Coronavirus, Climate Change, and dirty Environment


The world is in a serious crisis as a result of increase climate change problems ,desertification, deforestation,environmental degradation, and the current one Corona-virus outbreat across the universe (zoonotic diseases)

The emergence of tropical diseases in the universe has poses a great challenges to the existence of plants ,animals and all the living organism in the environment.

Slums are a big worry as a lockdown will not work there and the highly contagious virus can spread rapidly, posing a danger to cities as well.

The coronavirus is upending everything from aviation to the economy — and it’s also having a big impact on the environment.

Climate change is already affecting Forest species including infectious disease agents and greater changes are expected.

Some infectious diseases are already increasing but future changes are difficult to predict because of the complexity of host – agent – environment relationships.

It is clear that ,The world battled a pandemic that seemed potentially more dangerous than any other infectious disease in a century.

Infectious diseases are scary because they are immediate and personal. They radically and rapidly change how we lead our lives, and they are an immediate threat to our friends and families. They hit all of our “go” buttons.\

Global warming, along with population growth, is a factor that is likely to increase that contact. Animals that lose their natural habitats through climate-related phenomena such as fire, or that migrate as temperatures get higher, will probably move increasingly into the human space in search of food.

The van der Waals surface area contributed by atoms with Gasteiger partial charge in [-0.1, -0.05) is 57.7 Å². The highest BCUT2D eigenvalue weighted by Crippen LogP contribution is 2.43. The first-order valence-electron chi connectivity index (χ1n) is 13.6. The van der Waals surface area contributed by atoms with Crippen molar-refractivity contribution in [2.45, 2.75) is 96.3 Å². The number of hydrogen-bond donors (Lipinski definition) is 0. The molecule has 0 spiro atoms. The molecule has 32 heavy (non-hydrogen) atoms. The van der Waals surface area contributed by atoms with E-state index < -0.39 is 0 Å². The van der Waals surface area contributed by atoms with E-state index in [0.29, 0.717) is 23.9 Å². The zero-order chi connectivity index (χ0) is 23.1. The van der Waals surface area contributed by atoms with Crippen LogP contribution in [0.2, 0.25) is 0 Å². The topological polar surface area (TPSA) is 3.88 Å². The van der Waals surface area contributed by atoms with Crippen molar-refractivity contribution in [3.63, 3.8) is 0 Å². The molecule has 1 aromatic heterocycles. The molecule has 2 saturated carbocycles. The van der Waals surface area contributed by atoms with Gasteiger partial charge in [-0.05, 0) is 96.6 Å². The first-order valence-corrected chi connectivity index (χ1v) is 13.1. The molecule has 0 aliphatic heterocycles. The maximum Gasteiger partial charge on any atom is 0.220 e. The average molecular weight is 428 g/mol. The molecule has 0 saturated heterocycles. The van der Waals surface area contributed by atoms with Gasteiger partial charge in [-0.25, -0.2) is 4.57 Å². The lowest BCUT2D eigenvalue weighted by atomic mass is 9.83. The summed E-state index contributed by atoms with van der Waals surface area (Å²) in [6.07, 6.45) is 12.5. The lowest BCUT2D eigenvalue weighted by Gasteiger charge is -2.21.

Climate change will have significant impacts on biodiversity. Disease agents of species that benefit from warming will likely become more prevalent.

Host species stressed by changing envi-ronmental conditions may be more vulnerable to disease agents.
People will continue to move into wildlife spaces such as forests to farm. Either way, the contact is likely to increase.

Many emerging infectious diseases are the result of animal-human contact(Zoonotic diseases)
Viruses can be expected to increase with global warming as humans and wild animals are forced into closer contact,

Climate change seems to many an armageddon in slow motion and its dangers can feel impersonal and its causes diffuse.

It’s easy to think “I didn’t cause this” or that “it doesn’t directly affect me.” But there’s another way to look at it. Like COVID-19,

if you’re concerned about climate change, you can take actions right now to improve your health and the health of your friends and loved ones.

We can learn from this pandemic that people are motivated by the personal and the actionable.

At Harvard C-CHANGE, our research shows that the actions we need to combat climate change are the same actions we need to make people healthier right now, especially for diseases causing huge burdens on our health like obesity, heart disease, and cancer.

We need to do much more to talk about the “burden of disease” that’s preventable, and the things we can do now to prevent it.

The WHO has warned categorically that climate change, along with other demographic, social, and technological changes, will affect infectious disease occurrence.

That includes vector-borne diseases, responsible for more than 17% of all infectious illnesses and more than 700,000 deaths annually.

In a nutshell, A number of environmental factors influence the spread of communicable diseases that are prone to cause epidemics. The most important of these are: water supply,sanitation facilities,food, climate.


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